I begged him to get help, to go an NA meeting, go to a church, go to a detox facility, go to a shelter. But he was too embarrassed. He was covered in staff infections, he said, and he looked like a zombie.

I’d seen him that way before. I knew what he meant.

I begged him to go to an ER and get medication for the staff infection. Then I gave him the address and phone number of detox, and told him to get there. He said he would. But it didn’t sound like he meant it.

“Say it,” I told him. “Say it like you mean it.”

“Promise me,” I demanded. “If you don’t want to die, promise me.”

“I feel like I’m dead already,” he said. “Like I’m in Limbo, you know? Or purgatory. Everything seems so surreal, like I’m walking around in a nightmare.”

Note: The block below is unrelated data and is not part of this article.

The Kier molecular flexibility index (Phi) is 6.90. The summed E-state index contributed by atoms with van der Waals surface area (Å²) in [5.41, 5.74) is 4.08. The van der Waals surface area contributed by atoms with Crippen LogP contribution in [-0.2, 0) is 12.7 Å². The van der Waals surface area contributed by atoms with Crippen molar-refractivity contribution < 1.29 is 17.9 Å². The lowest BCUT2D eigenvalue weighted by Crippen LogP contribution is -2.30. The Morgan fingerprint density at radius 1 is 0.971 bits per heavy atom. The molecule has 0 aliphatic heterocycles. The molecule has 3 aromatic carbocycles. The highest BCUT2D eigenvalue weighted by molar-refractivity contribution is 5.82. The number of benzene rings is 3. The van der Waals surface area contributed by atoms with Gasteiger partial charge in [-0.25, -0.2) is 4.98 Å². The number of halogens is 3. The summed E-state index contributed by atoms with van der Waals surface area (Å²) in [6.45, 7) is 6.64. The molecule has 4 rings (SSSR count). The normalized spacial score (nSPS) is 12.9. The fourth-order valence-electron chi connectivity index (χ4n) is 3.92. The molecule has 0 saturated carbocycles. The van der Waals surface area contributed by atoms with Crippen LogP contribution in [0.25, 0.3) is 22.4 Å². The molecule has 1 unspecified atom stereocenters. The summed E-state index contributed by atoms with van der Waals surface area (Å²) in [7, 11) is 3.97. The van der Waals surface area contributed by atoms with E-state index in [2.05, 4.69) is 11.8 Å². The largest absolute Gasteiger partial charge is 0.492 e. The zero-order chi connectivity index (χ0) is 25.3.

I thought about driving the 200 miles to get him and pack him in my car and bring him home. But I’d already just done that, only a few months earlier. And it hadn’t helped. He wasn’t safe, even at home anymore.  I’d picked him up off the streets so we could get him into a drug treatment program and brought him home, so he could make the daily calls you need to make while waiting for a bed. He sounded ready, optimistic.

“A few more days,” they told us. “A few more days and we’ll have a bed ready for you.”

The next morning I found him on the floor of the bathroom with a needle in his arm. He looked gray and lifeless. I called an ambulance and the medics revived him and took him to a hospital.